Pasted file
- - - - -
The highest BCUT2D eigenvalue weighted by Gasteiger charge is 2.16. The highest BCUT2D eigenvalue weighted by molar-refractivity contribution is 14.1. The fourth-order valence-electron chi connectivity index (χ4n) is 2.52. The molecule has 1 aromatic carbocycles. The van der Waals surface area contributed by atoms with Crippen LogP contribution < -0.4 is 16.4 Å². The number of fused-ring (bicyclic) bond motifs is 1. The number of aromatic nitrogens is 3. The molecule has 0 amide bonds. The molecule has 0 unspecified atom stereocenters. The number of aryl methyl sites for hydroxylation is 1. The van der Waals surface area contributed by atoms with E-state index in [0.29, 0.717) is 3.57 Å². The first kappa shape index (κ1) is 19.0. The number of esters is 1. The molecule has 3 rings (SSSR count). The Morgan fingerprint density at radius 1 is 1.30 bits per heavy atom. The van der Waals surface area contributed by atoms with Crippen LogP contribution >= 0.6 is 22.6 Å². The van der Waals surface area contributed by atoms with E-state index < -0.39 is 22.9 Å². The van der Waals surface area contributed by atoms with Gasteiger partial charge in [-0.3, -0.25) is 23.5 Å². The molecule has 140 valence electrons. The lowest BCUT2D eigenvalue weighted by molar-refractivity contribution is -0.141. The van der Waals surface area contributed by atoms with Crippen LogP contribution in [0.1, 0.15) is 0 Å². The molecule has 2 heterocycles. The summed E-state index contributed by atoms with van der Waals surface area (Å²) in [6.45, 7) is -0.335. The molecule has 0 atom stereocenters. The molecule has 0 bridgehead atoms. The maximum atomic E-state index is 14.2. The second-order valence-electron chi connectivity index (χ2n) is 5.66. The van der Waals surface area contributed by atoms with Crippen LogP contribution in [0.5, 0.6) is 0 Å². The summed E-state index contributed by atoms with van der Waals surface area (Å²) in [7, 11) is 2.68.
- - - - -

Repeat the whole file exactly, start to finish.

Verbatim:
The highest BCUT2D eigenvalue weighted by Gasteiger charge is 2.16. The highest BCUT2D eigenvalue weighted by molar-refractivity contribution is 14.1. The fourth-order valence-electron chi connectivity index (χ4n) is 2.52. The molecule has 1 aromatic carbocycles. The van der Waals surface area contributed by atoms with Crippen LogP contribution < -0.4 is 16.4 Å². The number of fused-ring (bicyclic) bond motifs is 1. The number of aromatic nitrogens is 3. The molecule has 0 amide bonds. The molecule has 0 unspecified atom stereocenters. The number of aryl methyl sites for hydroxylation is 1. The van der Waals surface area contributed by atoms with E-state index in [0.29, 0.717) is 3.57 Å². The first kappa shape index (κ1) is 19.0. The number of esters is 1. The molecule has 3 rings (SSSR count). The Morgan fingerprint density at radius 1 is 1.30 bits per heavy atom. The van der Waals surface area contributed by atoms with Crippen LogP contribution >= 0.6 is 22.6 Å². The van der Waals surface area contributed by atoms with E-state index < -0.39 is 22.9 Å². The van der Waals surface area contributed by atoms with Gasteiger partial charge in [-0.3, -0.25) is 23.5 Å². The molecule has 140 valence electrons. The lowest BCUT2D eigenvalue weighted by molar-refractivity contribution is -0.141. The van der Waals surface area contributed by atoms with Crippen LogP contribution in [0.1, 0.15) is 0 Å². The molecule has 2 heterocycles. The summed E-state index contributed by atoms with van der Waals surface area (Å²) in [6.45, 7) is -0.335. The molecule has 0 atom stereocenters. The molecule has 0 bridgehead atoms. The maximum atomic E-state index is 14.2. The second-order valence-electron chi connectivity index (χ2n) is 5.66. The van der Waals surface area contributed by atoms with Crippen LogP contribution in [0.5, 0.6) is 0 Å². The summed E-state index contributed by atoms with van der Waals surface area (Å²) in [7, 11) is 2.68.